There are already no mobile microprocessors based on Intel Corp.’s NetBurst micro-architecture and by the end of the year neither desktop, nor mainstream server chips that are massively produced will use it. NetBurst chips for multi-processor (MP) servers will be produced for about a year from now, but transition to newer micro-architecture will be especially rapid even in conservative MP server market.
The NetBurst micro-architecture that powers chips like Intel Pentium 4 and its derivatives allowed Intel to innovate without many issues for nearly five years, from late-2000 to mid-2005. However, despite of rapid clock-speed increases, introduction of 64-bit extensions, virtual multi-threading technology and dual-core x86 processors; Intel was struggling to recapture performance crown from its arch-rival Advanced Micro Devices for three long years: from late-2003 to mid-2006. The reason for that was increasing power consumption of the Pentium chips, which was a consequence of the main advantage of the NetBurst: ability to operate at truly extreme clock-speeds.
NetBurst Begins: Intel Pentium 4 "Willamette" processor and Intel i850 chipset
Some documents from Intel Corp. seen by X-bit labs claims that there will be no NetBurst-based chips for desktops shipped (unless on special order) in Q4 2007, while even in Q3 their share of all processors made by Intel will be about 2.5%. As a result, by the end of the year all desktop chips supplied by Intel will use Core 2 micro-architecture, which was first introduced in mid-2006.
The vast majority – about 93% – of Intel Xeon processors for dual-processor (DP) servers that will be supplied during the current quarter are based on the Core 2 micro-architecture with only 7% featuring NetBurst. According to some documents from Intel Corp., quad-core Intel Xeon (Clovertown) processors will account for roughly 38% of DP server processors shipments in Q2, while dual-core Intel Xeon with new micro-architecture (Woodcrest) will command 55% of shipments. In Q1 2008 there will be no NetBurst based chips for DP servers supplied for mass channels, moreover, at that time quad-core chips will represent the majority of 2P server chips with 54% of processors being Intel Xeon “Clovertown” and roughly 25% being Intel Xeon “Harpertown”. The rest of shipments will consist of dual-core Intel Xeon “Woodcrest” and “Wolfdale” chips.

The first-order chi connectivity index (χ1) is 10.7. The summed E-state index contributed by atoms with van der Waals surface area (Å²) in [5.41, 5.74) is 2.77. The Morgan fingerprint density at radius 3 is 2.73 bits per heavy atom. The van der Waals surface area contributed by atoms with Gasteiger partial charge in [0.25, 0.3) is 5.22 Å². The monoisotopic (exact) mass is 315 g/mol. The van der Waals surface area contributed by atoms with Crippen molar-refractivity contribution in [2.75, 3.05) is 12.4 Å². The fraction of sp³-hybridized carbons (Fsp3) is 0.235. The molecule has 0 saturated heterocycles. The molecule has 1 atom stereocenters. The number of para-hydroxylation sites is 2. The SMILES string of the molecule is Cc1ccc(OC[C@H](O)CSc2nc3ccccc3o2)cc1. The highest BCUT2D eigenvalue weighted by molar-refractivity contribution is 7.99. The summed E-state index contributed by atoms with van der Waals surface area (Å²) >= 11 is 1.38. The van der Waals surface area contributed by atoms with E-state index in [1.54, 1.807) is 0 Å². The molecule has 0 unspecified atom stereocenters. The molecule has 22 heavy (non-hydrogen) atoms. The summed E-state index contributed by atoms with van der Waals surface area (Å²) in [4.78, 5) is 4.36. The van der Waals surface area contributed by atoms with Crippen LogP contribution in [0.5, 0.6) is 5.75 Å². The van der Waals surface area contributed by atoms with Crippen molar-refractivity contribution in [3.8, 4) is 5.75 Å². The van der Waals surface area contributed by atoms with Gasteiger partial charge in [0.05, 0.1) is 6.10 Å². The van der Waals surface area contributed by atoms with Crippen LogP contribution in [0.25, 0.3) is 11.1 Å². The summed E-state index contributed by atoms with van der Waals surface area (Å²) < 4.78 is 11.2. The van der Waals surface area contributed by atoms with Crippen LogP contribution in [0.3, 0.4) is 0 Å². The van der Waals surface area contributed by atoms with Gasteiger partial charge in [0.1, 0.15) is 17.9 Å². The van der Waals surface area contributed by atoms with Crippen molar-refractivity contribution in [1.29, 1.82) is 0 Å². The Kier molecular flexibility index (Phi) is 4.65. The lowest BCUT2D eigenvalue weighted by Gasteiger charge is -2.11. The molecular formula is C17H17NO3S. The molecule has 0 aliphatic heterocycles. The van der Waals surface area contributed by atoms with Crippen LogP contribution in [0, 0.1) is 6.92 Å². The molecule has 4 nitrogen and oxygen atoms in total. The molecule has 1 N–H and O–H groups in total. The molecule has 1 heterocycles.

In the multi-processor server space the transition for the new micro-architecture will be complicated by co-transition to a new platform code-named Caneland. Nevertheless, after accounting for about 13% of Intel Xeon MP shipments in Q3 2007, the share code-named Tigerton processors will grow to 80% of Intel’s MP chip supplies in Q1 2008. Judging by very rapid increase in shipments of Tigerton, it is highly likely that by the end of Q2 2008 there will be no Intel NetBurst-based microprocessors shipped by the world's largest chipmaker, unless certain customers demand additional central processing units.
Intel officials did not comment on the news-story.